A team of scientists from RMIT University (Melbourne, Australia) has announced successful trials of titanium-copper alloys for 3D printing in a movement towards kickstarting high-performance alloys for aerospace, defense and medical device applications.
The team reports that titanium alloys currently available to 3D print often cool and bond in column-shaped crystal during the printing process, which may lead them to crack or distort. Furthermore, commercial grain refiners for titanium are lacking, preventing manufacturers from refining the microstructure to avoid these issues.
The RMIT team claims a novel titanium-copper alloy, described in Nature, has solved these problems.
Mark Easton, Professor at RMIT University’s School of Engineering, explained that the alloy, 3D printed with “exceptional properties”, was printed without any additional process control or additional treatments:
Of particular note was its fully equiaxed grain structure: this means the crystal grains had grown equally in all directions to form a strong bond, instead of in columns, which can lead to weak points liable to cracking.”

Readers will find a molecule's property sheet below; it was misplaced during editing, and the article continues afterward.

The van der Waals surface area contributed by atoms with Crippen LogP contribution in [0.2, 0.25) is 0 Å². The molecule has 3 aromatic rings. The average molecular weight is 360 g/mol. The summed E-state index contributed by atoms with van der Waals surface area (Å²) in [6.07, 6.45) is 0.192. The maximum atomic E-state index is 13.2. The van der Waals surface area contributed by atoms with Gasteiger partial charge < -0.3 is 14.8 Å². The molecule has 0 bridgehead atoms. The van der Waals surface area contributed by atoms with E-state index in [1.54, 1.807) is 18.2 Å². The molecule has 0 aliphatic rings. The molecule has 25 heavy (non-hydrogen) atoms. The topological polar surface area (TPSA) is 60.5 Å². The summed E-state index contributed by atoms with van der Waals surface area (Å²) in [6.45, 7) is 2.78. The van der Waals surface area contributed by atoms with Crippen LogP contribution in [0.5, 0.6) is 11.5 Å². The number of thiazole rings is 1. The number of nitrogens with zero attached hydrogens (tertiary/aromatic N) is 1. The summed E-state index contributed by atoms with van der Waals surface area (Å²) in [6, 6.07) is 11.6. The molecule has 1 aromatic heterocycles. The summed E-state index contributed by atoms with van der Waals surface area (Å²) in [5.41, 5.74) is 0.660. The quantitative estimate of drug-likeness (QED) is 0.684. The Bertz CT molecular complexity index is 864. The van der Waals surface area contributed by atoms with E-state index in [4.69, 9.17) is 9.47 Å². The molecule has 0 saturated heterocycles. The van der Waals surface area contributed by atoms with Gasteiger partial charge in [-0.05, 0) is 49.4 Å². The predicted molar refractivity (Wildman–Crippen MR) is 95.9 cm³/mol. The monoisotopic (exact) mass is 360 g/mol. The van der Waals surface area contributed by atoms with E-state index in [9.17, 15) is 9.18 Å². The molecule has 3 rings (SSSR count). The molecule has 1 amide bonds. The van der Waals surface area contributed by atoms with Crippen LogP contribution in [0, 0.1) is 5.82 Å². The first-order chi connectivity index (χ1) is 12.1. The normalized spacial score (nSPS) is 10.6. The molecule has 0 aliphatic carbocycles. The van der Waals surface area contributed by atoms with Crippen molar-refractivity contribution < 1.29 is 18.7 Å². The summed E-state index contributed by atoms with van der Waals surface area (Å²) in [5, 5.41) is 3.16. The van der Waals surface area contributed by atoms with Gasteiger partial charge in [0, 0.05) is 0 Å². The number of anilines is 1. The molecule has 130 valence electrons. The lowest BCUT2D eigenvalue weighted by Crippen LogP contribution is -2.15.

Alloys with this microstructure can withstand much higher forces and will be much less likely to have defects, such as cracking or distortion, during manufacture,” Easton continued.
Furthermore, there is evidence to suggest that similar metal systems could be treated in the same way to improve their properties, as Mark Gibson, Senior Principal Research Scientist (Commonwealth Scientific and Industrial Research Organization; Canberra, Australia) explained:
Titanium-copper alloys are one option, particularly if the use of other additional alloying elements or heat treatments can be employed to improve the properties further. But there are also a number of other alloying elements that are likely to have similar effects. These could all have applications in the aerospace and biomedical industries.”
In general, it opens up the possibility of developing a new range of titanium-based alloys specifically developed for 3D printing with exceptional properties. It has been a delight, as it has been my good fortune for some time, to work on such an interesting and significant project as this with such a talented band of scientists.”
Sources: Zhang D, Qiu D, Gibson MA, Zheng Y, Fraser HL, StJohn DH, Easton MA. Additive manufacturing of ultrafine-grained high-strength titanium alloys. Nature. 576, 91–95 (2019); www.rmit.edu.au/news/all-news/2019/dec/3dprinting-titanium-copper